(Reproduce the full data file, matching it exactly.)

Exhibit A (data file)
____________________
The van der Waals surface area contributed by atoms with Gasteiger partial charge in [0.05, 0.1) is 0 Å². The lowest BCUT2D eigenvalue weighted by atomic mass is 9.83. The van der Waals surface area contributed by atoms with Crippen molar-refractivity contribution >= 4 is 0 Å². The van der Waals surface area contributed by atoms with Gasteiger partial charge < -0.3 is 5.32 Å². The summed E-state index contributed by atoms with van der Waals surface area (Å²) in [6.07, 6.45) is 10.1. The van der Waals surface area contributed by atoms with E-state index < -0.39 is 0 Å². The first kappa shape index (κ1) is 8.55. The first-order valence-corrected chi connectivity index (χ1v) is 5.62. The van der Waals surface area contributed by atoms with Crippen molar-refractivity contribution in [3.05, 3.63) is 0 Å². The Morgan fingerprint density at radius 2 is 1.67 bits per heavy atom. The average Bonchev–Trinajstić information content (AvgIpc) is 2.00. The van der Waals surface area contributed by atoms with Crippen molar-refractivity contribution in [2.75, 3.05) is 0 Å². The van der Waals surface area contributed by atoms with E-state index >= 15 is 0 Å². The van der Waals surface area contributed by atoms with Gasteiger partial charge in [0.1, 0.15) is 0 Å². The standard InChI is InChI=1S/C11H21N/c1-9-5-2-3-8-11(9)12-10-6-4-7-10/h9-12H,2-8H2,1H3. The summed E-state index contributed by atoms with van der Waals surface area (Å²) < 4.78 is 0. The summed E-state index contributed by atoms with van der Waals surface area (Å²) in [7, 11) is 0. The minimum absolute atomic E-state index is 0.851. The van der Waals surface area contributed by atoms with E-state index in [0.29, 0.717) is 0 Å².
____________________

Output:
The van der Waals surface area contributed by atoms with Gasteiger partial charge in [0.05, 0.1) is 0 Å². The lowest BCUT2D eigenvalue weighted by atomic mass is 9.83. The van der Waals surface area contributed by atoms with Crippen molar-refractivity contribution >= 4 is 0 Å². The van der Waals surface area contributed by atoms with Gasteiger partial charge < -0.3 is 5.32 Å². The summed E-state index contributed by atoms with van der Waals surface area (Å²) in [6.07, 6.45) is 10.1. The van der Waals surface area contributed by atoms with E-state index < -0.39 is 0 Å². The first kappa shape index (κ1) is 8.55. The first-order valence-corrected chi connectivity index (χ1v) is 5.62. The van der Waals surface area contributed by atoms with Crippen molar-refractivity contribution in [3.05, 3.63) is 0 Å². The Morgan fingerprint density at radius 2 is 1.67 bits per heavy atom. The average Bonchev–Trinajstić information content (AvgIpc) is 2.00. The van der Waals surface area contributed by atoms with Crippen molar-refractivity contribution in [2.75, 3.05) is 0 Å². The van der Waals surface area contributed by atoms with E-state index >= 15 is 0 Å². The van der Waals surface area contributed by atoms with Gasteiger partial charge in [0.1, 0.15) is 0 Å². The standard InChI is InChI=1S/C11H21N/c1-9-5-2-3-8-11(9)12-10-6-4-7-10/h9-12H,2-8H2,1H3. The summed E-state index contributed by atoms with van der Waals surface area (Å²) < 4.78 is 0. The summed E-state index contributed by atoms with van der Waals surface area (Å²) in [7, 11) is 0. The minimum absolute atomic E-state index is 0.851. The van der Waals surface area contributed by atoms with E-state index in [0.29, 0.717) is 0 Å².